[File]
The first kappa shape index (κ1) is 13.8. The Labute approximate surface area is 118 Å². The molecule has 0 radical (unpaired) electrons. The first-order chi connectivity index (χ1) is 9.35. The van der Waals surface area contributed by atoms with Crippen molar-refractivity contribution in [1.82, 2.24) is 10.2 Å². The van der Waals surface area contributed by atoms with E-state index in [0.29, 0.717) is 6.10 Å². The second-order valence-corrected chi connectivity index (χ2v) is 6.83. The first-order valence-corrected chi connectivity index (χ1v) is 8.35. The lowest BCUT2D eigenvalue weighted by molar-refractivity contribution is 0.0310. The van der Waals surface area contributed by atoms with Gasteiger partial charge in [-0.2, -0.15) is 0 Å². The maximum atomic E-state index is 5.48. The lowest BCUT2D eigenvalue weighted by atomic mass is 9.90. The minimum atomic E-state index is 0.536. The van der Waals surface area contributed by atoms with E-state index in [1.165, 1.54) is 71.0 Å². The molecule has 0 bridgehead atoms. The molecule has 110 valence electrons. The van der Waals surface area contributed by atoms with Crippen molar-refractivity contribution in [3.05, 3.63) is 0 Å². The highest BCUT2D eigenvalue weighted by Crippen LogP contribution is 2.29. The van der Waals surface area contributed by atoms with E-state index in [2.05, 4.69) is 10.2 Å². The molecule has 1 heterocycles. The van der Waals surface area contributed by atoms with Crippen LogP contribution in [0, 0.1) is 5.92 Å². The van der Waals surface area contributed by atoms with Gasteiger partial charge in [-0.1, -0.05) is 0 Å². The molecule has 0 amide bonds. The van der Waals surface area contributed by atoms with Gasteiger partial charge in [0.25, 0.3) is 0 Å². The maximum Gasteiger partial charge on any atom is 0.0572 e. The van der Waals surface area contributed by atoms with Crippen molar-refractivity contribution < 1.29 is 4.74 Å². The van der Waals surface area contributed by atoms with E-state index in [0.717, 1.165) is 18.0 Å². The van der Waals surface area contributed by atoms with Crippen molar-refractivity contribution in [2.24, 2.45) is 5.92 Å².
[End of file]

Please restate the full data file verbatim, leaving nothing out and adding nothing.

The first kappa shape index (κ1) is 13.8. The Labute approximate surface area is 118 Å². The molecule has 0 radical (unpaired) electrons. The first-order chi connectivity index (χ1) is 9.35. The van der Waals surface area contributed by atoms with Crippen molar-refractivity contribution in [1.82, 2.24) is 10.2 Å². The van der Waals surface area contributed by atoms with E-state index in [0.29, 0.717) is 6.10 Å². The second-order valence-corrected chi connectivity index (χ2v) is 6.83. The first-order valence-corrected chi connectivity index (χ1v) is 8.35. The lowest BCUT2D eigenvalue weighted by molar-refractivity contribution is 0.0310. The van der Waals surface area contributed by atoms with Gasteiger partial charge in [-0.2, -0.15) is 0 Å². The maximum atomic E-state index is 5.48. The lowest BCUT2D eigenvalue weighted by atomic mass is 9.90. The minimum atomic E-state index is 0.536. The van der Waals surface area contributed by atoms with E-state index in [1.165, 1.54) is 71.0 Å². The molecule has 0 bridgehead atoms. The molecule has 110 valence electrons. The van der Waals surface area contributed by atoms with Crippen molar-refractivity contribution in [3.05, 3.63) is 0 Å². The highest BCUT2D eigenvalue weighted by Crippen LogP contribution is 2.29. The van der Waals surface area contributed by atoms with E-state index in [2.05, 4.69) is 10.2 Å². The molecule has 1 heterocycles. The van der Waals surface area contributed by atoms with Crippen LogP contribution in [0, 0.1) is 5.92 Å². The van der Waals surface area contributed by atoms with Gasteiger partial charge in [-0.1, -0.05) is 0 Å². The molecule has 0 amide bonds. The van der Waals surface area contributed by atoms with Gasteiger partial charge in [0.25, 0.3) is 0 Å². The maximum Gasteiger partial charge on any atom is 0.0572 e. The van der Waals surface area contributed by atoms with Crippen molar-refractivity contribution < 1.29 is 4.74 Å². The van der Waals surface area contributed by atoms with E-state index in [0.717, 1.165) is 18.0 Å². The van der Waals surface area contributed by atoms with Crippen molar-refractivity contribution in [2.24, 2.45) is 5.92 Å².